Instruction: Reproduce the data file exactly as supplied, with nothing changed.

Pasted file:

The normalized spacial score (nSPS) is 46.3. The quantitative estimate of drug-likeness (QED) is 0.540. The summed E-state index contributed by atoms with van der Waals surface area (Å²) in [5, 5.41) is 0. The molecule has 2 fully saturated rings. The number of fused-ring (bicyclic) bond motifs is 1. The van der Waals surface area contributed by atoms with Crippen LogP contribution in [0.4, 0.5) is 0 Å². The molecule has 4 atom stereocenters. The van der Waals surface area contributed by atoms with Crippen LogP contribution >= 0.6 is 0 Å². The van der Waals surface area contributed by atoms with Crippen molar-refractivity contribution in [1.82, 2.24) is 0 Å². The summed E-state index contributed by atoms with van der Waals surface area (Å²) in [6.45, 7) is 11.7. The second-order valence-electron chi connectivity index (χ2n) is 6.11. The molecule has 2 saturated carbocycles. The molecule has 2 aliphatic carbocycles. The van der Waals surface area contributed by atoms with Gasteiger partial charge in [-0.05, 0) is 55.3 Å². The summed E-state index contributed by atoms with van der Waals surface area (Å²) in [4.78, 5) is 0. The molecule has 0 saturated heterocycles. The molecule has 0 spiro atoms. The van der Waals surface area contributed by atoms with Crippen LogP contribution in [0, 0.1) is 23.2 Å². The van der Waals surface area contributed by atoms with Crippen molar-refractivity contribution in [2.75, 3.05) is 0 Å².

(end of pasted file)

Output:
The normalized spacial score (nSPS) is 46.3. The quantitative estimate of drug-likeness (QED) is 0.540. The summed E-state index contributed by atoms with van der Waals surface area (Å²) in [5, 5.41) is 0. The molecule has 2 fully saturated rings. The number of fused-ring (bicyclic) bond motifs is 1. The van der Waals surface area contributed by atoms with Crippen LogP contribution in [0.4, 0.5) is 0 Å². The molecule has 4 atom stereocenters. The van der Waals surface area contributed by atoms with Crippen LogP contribution >= 0.6 is 0 Å². The van der Waals surface area contributed by atoms with Crippen molar-refractivity contribution in [1.82, 2.24) is 0 Å². The summed E-state index contributed by atoms with van der Waals surface area (Å²) in [6.45, 7) is 11.7. The second-order valence-electron chi connectivity index (χ2n) is 6.11. The molecule has 2 saturated carbocycles. The molecule has 2 aliphatic carbocycles. The van der Waals surface area contributed by atoms with Gasteiger partial charge in [-0.05, 0) is 55.3 Å². The summed E-state index contributed by atoms with van der Waals surface area (Å²) in [4.78, 5) is 0. The molecule has 0 saturated heterocycles. The molecule has 0 spiro atoms. The van der Waals surface area contributed by atoms with Crippen LogP contribution in [0, 0.1) is 23.2 Å². The van der Waals surface area contributed by atoms with Crippen molar-refractivity contribution in [2.75, 3.05) is 0 Å².